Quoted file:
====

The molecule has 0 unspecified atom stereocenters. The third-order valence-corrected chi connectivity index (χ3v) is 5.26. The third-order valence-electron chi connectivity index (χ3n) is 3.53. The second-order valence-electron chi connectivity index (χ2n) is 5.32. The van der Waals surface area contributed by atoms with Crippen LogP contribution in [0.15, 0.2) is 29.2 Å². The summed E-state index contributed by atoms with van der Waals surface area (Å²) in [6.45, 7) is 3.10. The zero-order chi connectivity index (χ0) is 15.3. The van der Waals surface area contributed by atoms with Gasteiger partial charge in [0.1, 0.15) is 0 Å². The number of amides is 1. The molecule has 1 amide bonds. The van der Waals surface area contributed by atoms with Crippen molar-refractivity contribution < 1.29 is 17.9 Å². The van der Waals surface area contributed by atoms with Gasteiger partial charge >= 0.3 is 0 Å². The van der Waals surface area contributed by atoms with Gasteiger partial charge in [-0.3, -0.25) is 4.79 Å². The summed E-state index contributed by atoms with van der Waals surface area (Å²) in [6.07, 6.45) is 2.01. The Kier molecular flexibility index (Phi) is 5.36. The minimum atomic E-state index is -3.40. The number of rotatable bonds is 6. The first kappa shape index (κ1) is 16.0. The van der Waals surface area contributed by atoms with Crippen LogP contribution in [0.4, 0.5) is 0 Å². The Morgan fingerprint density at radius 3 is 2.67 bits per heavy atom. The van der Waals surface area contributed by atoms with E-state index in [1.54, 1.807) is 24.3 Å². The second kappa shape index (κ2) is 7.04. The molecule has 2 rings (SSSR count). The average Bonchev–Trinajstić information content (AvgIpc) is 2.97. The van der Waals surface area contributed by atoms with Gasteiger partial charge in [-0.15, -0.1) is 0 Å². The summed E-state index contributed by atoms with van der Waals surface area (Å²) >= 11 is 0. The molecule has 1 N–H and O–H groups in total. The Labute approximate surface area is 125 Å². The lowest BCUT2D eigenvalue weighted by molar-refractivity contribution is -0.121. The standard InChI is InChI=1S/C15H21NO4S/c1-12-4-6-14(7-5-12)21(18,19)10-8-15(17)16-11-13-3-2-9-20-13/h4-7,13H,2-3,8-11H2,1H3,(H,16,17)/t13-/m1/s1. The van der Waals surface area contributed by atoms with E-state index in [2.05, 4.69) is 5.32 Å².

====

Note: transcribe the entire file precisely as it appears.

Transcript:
The molecule has 0 unspecified atom stereocenters. The third-order valence-corrected chi connectivity index (χ3v) is 5.26. The third-order valence-electron chi connectivity index (χ3n) is 3.53. The second-order valence-electron chi connectivity index (χ2n) is 5.32. The van der Waals surface area contributed by atoms with Crippen LogP contribution in [0.15, 0.2) is 29.2 Å². The summed E-state index contributed by atoms with van der Waals surface area (Å²) in [6.45, 7) is 3.10. The zero-order chi connectivity index (χ0) is 15.3. The van der Waals surface area contributed by atoms with Gasteiger partial charge in [0.1, 0.15) is 0 Å². The number of amides is 1. The molecule has 1 amide bonds. The van der Waals surface area contributed by atoms with Crippen molar-refractivity contribution < 1.29 is 17.9 Å². The van der Waals surface area contributed by atoms with Gasteiger partial charge >= 0.3 is 0 Å². The van der Waals surface area contributed by atoms with Gasteiger partial charge in [-0.3, -0.25) is 4.79 Å². The summed E-state index contributed by atoms with van der Waals surface area (Å²) in [6.07, 6.45) is 2.01. The Kier molecular flexibility index (Phi) is 5.36. The minimum atomic E-state index is -3.40. The number of rotatable bonds is 6. The first kappa shape index (κ1) is 16.0. The van der Waals surface area contributed by atoms with Crippen LogP contribution in [0.4, 0.5) is 0 Å². The Morgan fingerprint density at radius 3 is 2.67 bits per heavy atom. The van der Waals surface area contributed by atoms with E-state index in [1.54, 1.807) is 24.3 Å². The second kappa shape index (κ2) is 7.04. The molecule has 2 rings (SSSR count). The average Bonchev–Trinajstić information content (AvgIpc) is 2.97. The van der Waals surface area contributed by atoms with Gasteiger partial charge in [-0.15, -0.1) is 0 Å². The summed E-state index contributed by atoms with van der Waals surface area (Å²) >= 11 is 0. The molecule has 1 N–H and O–H groups in total. The Labute approximate surface area is 125 Å². The lowest BCUT2D eigenvalue weighted by molar-refractivity contribution is -0.121. The standard InChI is InChI=1S/C15H21NO4S/c1-12-4-6-14(7-5-12)21(18,19)10-8-15(17)16-11-13-3-2-9-20-13/h4-7,13H,2-3,8-11H2,1H3,(H,16,17)/t13-/m1/s1. The van der Waals surface area contributed by atoms with E-state index in [2.05, 4.69) is 5.32 Å².